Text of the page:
By Marisa Notier
The Notier Notes
Our Sunday Scoop
You might have heard a few horror stories about Africa - violence, war zones, corrupt officers and guards, and when it comes to travelers, robberies where people's bikes have been torn apart, and all their stuff stolen. Traveling by motorcycle can always be risky, but we had heard that Africa was on a whole new level. At the same time, we always wanted let the cities and the people within present the truth of the matter, good or bad.
Thankfully, I'm happy to say that so far in Africa, nothing major has happened to us. Someone once tampered with our bike one night in Tanzania (but Tim heard him and scared him away), and there were a few places in South Africa where we didn't feel safe. But besides that, we've been very fortunate. Of course, we're always aware of what could happen, and are always trying to stay one step ahead the game.
South Africa might take the cake for one of the most dangerous countries we've been through. Road safety is pretty good, infrastructure is great, and the people are so wonderful and friendly, but the crime rate there is through the roof. Every hotel and campground was walled in, some with pretty high-tech surveillance. Every house that can afford it has signs advertising the private security team that they employ in emergencies. In fact, I heard a statistic that security is Africa's number one industry. And just from looking around, it seems to be true.
We started our journey in Cape Town where I bought some pepper spray to keep with me. I also carry an alarm key chain on my purse that I can just pull to turn on a high-decibel alarm. I have every emergency number in my phone to the US Embassies in all the countries we go to, and I've also registered with the embassies to receive their safety emails. Those have been great to warn Americans about potential protests, and even things we may not think of, like how wearing camouflage clothing can get you arrested out here (which makes sense in countries with a military presence on the street).
As we moved north from South Africa, things started to look less fortified, but of course, certain precautions against attacks and theft were always in place. Every house will have bars over the windows, and parking lots to supermarkets, banks, and other general stores will have armed security guards on watch at all times. Apartment buildings will always have a night guard.
In Kampala, the capital city of Uganda, everyone etches their license plate number onto their car's side mirrors, windows, and windshield. This is so that if these parts are stolen off their car, they can't be easily resold. But I mean, windshield!
Every time you hop in an Uber, it may be a million degrees out, but they'll tell you to keep your windows rolled up. This is so that people walking by or riding by on a motorcycle can't reach in the car and snatch your phone, purse, or anything else you have in there.
Our home here in Kenya has some extra safety features as well. We have panic switches in every bedroom that sets off a siren and lights on the top of the house.
And then there are those weirdo doors. We've noticed them throughout East Africa, and they take a bit of getting used to, but I guess in the end they make sense.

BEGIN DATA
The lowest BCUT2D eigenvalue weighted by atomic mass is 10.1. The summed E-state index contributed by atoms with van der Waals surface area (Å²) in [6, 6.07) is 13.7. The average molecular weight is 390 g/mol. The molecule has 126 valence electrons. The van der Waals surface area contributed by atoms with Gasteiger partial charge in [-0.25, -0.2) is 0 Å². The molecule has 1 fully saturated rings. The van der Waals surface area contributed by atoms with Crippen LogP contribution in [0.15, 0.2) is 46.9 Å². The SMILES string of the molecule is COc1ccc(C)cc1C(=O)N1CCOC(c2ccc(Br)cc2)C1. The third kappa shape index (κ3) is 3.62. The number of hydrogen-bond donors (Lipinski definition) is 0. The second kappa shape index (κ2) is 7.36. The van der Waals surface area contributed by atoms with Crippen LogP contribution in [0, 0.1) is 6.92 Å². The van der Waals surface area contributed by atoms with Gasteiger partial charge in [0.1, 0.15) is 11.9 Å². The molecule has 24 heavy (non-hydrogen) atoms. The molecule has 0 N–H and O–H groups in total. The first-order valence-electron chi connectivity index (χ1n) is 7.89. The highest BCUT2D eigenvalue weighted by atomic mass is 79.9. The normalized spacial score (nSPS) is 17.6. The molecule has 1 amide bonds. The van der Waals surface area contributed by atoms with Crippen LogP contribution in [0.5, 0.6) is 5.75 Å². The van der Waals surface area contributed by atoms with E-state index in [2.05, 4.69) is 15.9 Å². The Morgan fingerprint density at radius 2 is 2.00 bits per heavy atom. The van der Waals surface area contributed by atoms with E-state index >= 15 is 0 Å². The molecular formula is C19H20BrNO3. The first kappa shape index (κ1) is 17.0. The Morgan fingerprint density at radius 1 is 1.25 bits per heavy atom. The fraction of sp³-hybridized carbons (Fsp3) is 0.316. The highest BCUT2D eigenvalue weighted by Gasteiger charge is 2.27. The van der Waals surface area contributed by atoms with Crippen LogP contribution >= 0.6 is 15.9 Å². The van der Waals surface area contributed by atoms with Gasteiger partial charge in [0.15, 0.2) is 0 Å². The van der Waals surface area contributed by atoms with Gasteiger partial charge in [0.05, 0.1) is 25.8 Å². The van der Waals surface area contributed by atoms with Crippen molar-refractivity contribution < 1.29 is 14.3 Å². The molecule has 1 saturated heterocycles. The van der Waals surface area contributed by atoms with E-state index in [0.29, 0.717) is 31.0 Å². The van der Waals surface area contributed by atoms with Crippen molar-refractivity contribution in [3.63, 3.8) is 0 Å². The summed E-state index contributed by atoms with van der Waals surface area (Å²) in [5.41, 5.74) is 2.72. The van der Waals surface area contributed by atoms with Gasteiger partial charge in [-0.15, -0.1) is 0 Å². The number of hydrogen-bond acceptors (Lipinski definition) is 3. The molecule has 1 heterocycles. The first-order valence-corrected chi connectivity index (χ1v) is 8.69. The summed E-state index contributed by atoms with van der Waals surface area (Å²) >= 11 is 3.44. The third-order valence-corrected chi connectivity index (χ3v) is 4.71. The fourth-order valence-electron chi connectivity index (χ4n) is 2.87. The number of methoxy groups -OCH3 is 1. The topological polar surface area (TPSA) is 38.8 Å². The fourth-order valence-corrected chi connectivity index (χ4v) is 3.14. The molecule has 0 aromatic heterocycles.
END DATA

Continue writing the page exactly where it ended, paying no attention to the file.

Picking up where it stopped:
First of all, they're always metal. And although they can usually be locked from the outside, most of the locking is happening on the inside. This is just an extra layer of protection to make sure the locks can't be tampered with. But since it's on the inside, that means that in order to access the padlocks, you have to stick your hand through a hole.
That's right. You open the flap and then put your hand through the hole in the door to blindly mess around with the key and padlock. Not so easy, especially with one hand. Then once you get the padlock off (and assuming you don't drop your key inside which would just be the end of everything), you have to undo the deadbolt, and you're in! Easy as pie, right?
Now having said all this, we actually feel quite safe here in Nanyuki. It's a pretty well-off town with lots of foreigners, and we live down the block from the police station. Also, we pay a monthly fee for a private security team to patrol the area at night, and we have a neighbor who lives in front of our house and literally keeps "guard" over everything 24/7.
Plus, last week, we had a bonus moat of raw sewage that temporarily kept out any potential thieves, and we have three guard cats to keep us protected at all times.
So we feel very safe and are extremely comfortable. Goats 'baa' throughout the day in our neighbor's yard, and cows leave their special pies in our front yard when they graze on the grass. Life is pretty simple here. People are friendly and we don't feel that we are in any danger. But we like to adhere to common sense, and to not draw attention to ourselves. No flashy jewelry, we don't take out thick wads of currency to pay for tuk tuks (small three-wheeled taxis). We just try to blend in with the crowd. It is a great feeling when the women at the grocery store know you by your first name, when they ask how your spouse is doing, and when you feel like you have slowly immersed into the daily lives of everyone in town.
We sometimes feel that we are no longer outsiders, and a natural safety net is being built from the trust and care that naturally evolves when you become part of the community.
I hope everyone out there stays safe, and is also counting their lucky stars.
Next week, I'll go over some of our adventures in Uganda! See you then!
Our newest book!
Blood, Sweat, and Notiers
Get inspired by the tale that started it all:
Help us get 40 miles further down the road with a gallon of gas!
Subscribe to our Blog by Email